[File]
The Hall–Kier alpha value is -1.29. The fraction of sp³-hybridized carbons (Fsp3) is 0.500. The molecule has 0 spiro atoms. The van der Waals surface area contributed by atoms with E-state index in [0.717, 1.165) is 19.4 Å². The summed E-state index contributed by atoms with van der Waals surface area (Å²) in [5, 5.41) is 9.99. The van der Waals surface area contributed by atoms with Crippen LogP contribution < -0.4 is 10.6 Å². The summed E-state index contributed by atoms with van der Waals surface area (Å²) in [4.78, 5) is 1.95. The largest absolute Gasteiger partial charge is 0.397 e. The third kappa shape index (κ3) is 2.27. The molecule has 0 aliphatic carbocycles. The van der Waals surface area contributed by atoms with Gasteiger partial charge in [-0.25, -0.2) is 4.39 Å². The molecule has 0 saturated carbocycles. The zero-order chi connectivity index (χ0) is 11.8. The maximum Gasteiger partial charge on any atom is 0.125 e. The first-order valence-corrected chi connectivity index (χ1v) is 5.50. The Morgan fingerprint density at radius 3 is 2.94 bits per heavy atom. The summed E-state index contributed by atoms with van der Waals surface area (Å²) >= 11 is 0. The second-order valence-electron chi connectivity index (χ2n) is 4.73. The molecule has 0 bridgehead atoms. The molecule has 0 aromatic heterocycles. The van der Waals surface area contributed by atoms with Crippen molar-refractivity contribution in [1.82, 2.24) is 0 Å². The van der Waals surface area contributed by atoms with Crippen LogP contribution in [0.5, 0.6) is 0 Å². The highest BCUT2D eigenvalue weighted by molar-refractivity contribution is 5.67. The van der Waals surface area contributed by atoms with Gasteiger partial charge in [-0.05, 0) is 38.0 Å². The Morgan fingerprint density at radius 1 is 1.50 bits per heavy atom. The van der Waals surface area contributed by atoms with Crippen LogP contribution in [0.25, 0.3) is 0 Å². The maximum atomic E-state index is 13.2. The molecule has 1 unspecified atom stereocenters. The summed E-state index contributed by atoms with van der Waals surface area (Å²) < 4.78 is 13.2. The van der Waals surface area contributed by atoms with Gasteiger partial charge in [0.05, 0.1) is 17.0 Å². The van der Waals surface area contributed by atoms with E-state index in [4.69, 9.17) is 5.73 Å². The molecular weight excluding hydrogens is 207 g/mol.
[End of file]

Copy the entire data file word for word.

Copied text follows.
The Hall–Kier alpha value is -1.29. The fraction of sp³-hybridized carbons (Fsp3) is 0.500. The molecule has 0 spiro atoms. The van der Waals surface area contributed by atoms with E-state index in [0.717, 1.165) is 19.4 Å². The summed E-state index contributed by atoms with van der Waals surface area (Å²) in [5, 5.41) is 9.99. The van der Waals surface area contributed by atoms with Crippen LogP contribution < -0.4 is 10.6 Å². The summed E-state index contributed by atoms with van der Waals surface area (Å²) in [4.78, 5) is 1.95. The largest absolute Gasteiger partial charge is 0.397 e. The third kappa shape index (κ3) is 2.27. The molecule has 0 aliphatic carbocycles. The van der Waals surface area contributed by atoms with Gasteiger partial charge in [-0.25, -0.2) is 4.39 Å². The molecule has 0 saturated carbocycles. The zero-order chi connectivity index (χ0) is 11.8. The maximum Gasteiger partial charge on any atom is 0.125 e. The first-order valence-corrected chi connectivity index (χ1v) is 5.50. The Morgan fingerprint density at radius 3 is 2.94 bits per heavy atom. The summed E-state index contributed by atoms with van der Waals surface area (Å²) >= 11 is 0. The second-order valence-electron chi connectivity index (χ2n) is 4.73. The molecule has 0 bridgehead atoms. The molecule has 0 aromatic heterocycles. The van der Waals surface area contributed by atoms with Crippen molar-refractivity contribution in [1.82, 2.24) is 0 Å². The van der Waals surface area contributed by atoms with Crippen LogP contribution in [0.5, 0.6) is 0 Å². The highest BCUT2D eigenvalue weighted by molar-refractivity contribution is 5.67. The van der Waals surface area contributed by atoms with Gasteiger partial charge in [-0.05, 0) is 38.0 Å². The Morgan fingerprint density at radius 1 is 1.50 bits per heavy atom. The van der Waals surface area contributed by atoms with Crippen LogP contribution in [0.25, 0.3) is 0 Å². The maximum atomic E-state index is 13.2. The molecule has 1 unspecified atom stereocenters. The summed E-state index contributed by atoms with van der Waals surface area (Å²) < 4.78 is 13.2. The van der Waals surface area contributed by atoms with Gasteiger partial charge in [0.05, 0.1) is 17.0 Å². The van der Waals surface area contributed by atoms with E-state index in [4.69, 9.17) is 5.73 Å². The molecular weight excluding hydrogens is 207 g/mol.